The Harvard Presidency – Insignia of the Office
The insignia of the office of the Harvard presidency includes: the charter granted to Harvard College in 1650 by the General Court of the Colony of Massachusetts Bay; the oldest surviving record book, known as College Book 1, dating back to the early years of the 17th century; the Harvard seals of 1650, 1843, and 1885; and the ceremonial keys made in 1846.
The symbolic transfer of the insignia of the office has been a prominent feature of the installation ceremony for every Harvard president for over 300 years. The use of insignia in the inaugural ceremony is documented back to the installation of President John Leverett in 1708, but is presumably a custom established much earlier.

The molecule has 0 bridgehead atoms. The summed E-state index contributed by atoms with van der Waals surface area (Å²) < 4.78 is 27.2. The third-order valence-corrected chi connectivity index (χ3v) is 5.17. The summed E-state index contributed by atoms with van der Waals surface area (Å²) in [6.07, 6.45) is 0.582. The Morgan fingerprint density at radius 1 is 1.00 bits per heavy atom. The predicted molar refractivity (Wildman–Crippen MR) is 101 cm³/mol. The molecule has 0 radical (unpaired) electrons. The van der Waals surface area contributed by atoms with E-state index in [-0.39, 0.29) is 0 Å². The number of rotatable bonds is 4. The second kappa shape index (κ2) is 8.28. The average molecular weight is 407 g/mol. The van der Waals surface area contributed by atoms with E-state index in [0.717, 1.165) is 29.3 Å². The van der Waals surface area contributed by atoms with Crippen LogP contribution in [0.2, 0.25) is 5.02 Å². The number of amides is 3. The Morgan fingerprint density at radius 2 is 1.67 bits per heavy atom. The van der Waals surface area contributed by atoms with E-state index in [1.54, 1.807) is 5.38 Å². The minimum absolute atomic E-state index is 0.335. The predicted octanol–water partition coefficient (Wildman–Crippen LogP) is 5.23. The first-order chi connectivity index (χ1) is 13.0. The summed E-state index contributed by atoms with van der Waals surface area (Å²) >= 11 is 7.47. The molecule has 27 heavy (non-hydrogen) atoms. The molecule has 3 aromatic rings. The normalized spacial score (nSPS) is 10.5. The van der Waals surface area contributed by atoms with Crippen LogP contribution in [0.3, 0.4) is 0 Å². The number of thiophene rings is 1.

In Leverett’s ceremony, the College “Buttler” carried the College keys and “the Library keeper” carried the Charter, seal, and records. The insignia were presented to the incoming president by the governor of the colony, and then, after the establishment of American independence, by the governor of the Commonwealth of Massachusetts. After the University ceased to be under the Commonwealth’s control, the outgoing Harvard president and members of the Board of Overseers made the presentation.
After receiving the insignia of the office, the incoming president sits in the president’s chair. This part of the ceremony has been part of every presidential installation since that of Samuel Locke in 1770. Crafted of ash and oak in Wales in the early to mid-18th century, the president’s chair was acquired by the College in the mid-1700s.